AstraZeneca will publish up-to-date results from its major U.S. COVID-19 vaccine trial within 48 hours after health officials publicly criticized the drugmaker for using “outdated information” to show how well the immunization worked. The rare public rebuke marks the latest setback for the vaccine once hailed as a milestone in the fight against the COVID-19 pandemic that has since been dogged by questions over its effectiveness and possible side effects.

A year fighting a global pandemic leaves US hospitals in shambles, new report finds

CNN - March 24, 2021

Burned out medical staff suffering from trauma and in some cases PTSD, the erosion of public trust in hospitals, and frustration over the "unpredictable and insufficient" supply of vaccines are just some of the problems outlined in a new report on US hospitals released by the HHS inspector general Wednesday. …. It paints a dire picture of the toll a year of treating a global pandemic has taken on the America's health system and highlights the stress that operating in "survival mode" for such a lengthy period has caused those within it.

Hang on to that COVID-19 vaccination card — it’s important

Good Mornin America - March 24, 2021

[It] could be your ticket to freedom in the coming months -- so it should be protected as such. The precious paper card contains vital information including the brand of vaccine you received and the dates you were immunized. According to public health experts, it's crucial to keep that information handy in case you need it to prove your vaccination status, or to streamline possible future booster shots.

New Data Highlight Disparities In Students Learning In Person

NPR - March 24, 2021

The U.S. Education Department [study] reveals that the percentage of students who are still attending school virtually may be higher than previously understood. As of January and early February of this year, 44% of elementary students and 48% of middle school students in the survey remained fully remote. And the survey found large differences by race: 69% of Asian, 58% of Black and 57% of Hispanic fourth graders were learning entirely remotely, while just 27% of White students were.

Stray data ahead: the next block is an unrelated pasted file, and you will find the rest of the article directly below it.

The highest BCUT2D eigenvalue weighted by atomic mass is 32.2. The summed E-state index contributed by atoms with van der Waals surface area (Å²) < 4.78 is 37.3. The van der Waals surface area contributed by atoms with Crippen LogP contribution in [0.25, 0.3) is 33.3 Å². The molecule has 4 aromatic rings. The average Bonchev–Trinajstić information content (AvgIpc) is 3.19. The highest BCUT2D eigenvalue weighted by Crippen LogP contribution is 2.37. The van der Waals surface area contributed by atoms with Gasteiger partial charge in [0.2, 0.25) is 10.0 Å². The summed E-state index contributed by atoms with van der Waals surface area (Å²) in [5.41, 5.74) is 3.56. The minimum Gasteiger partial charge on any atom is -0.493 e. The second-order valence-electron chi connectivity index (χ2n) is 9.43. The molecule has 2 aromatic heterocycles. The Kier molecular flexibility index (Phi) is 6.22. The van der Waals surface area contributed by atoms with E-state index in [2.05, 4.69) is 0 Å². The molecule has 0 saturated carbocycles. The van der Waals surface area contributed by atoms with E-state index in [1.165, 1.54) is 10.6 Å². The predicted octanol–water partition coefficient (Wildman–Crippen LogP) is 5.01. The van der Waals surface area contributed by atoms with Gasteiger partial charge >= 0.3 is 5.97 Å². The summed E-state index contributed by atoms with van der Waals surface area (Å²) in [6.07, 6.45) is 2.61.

‘Press 1 for English’: Vaccination Sign-Ups Prove Daunting for Speakers of Other Languages

Kaiser Health News - March 24, 2021

Only two languages were offered when callers dialed in — “press 1 for English” or “press 2 for Spanish.” But Virginia is home to speakers of many other languages — Chinese, Korean, Vietnamese, Arabic, Mongolian, Amharic and dozens more — who would need the help of translators to get their place in line for a vaccine. … Several individuals in interviews said the immigrant populations they work with, including Asians and Latinos, are eager to be vaccinated. But the barriers are steep, including lower rates of technology literacy and how well they speak English, if at all.

US colleges tout hopes for return to new normal this fall

AP - March 24, 2021

Administrators say how quickly campus life comes back will depend on the success of the nation’s COVID-19 vaccination efforts and the ability to avoid widespread outbreaks. Universities saw their budgets hammered during the coronavirus pandemic, which emptied dorms and led to declines in enrollment, and are facing pressure to reopen fully.

AstraZeneca may have used ‘outdated information’ in announcing results from Covid-19 vaccine trial, U.S. officials say

STAT - March 23, 2021

U.S. health officials raised concerns early Tuesday that positive results that AstraZeneca announced Monday for its Covid-19 vaccine may have been based on “an incomplete view of the efficacy data” from a clinical trial and relied on “outdated information,” throwing another curveball in the saga of the company’s vaccine. In a statement issued soon after midnight Tuesday morning, the National Institute of Allergy and Infectious Diseases said it had been informed about the data questions by the data and safety monitoring board auditing the trial.

New U.S. COVID-19 cases show weekly uptick for first time since January

Reuters - March 23, 2021

New cases of COVID-19 in the United States rose 5% to more than 394,000 last week, the first increase after declining for nine straight weeks, according to a Reuters analysis of state, county and CDC data. Thirty out of 50 states reported more new infections in the week ended March 21 compared with the previous seven days, up from 19 states in the prior week, according to the Reuters analysis.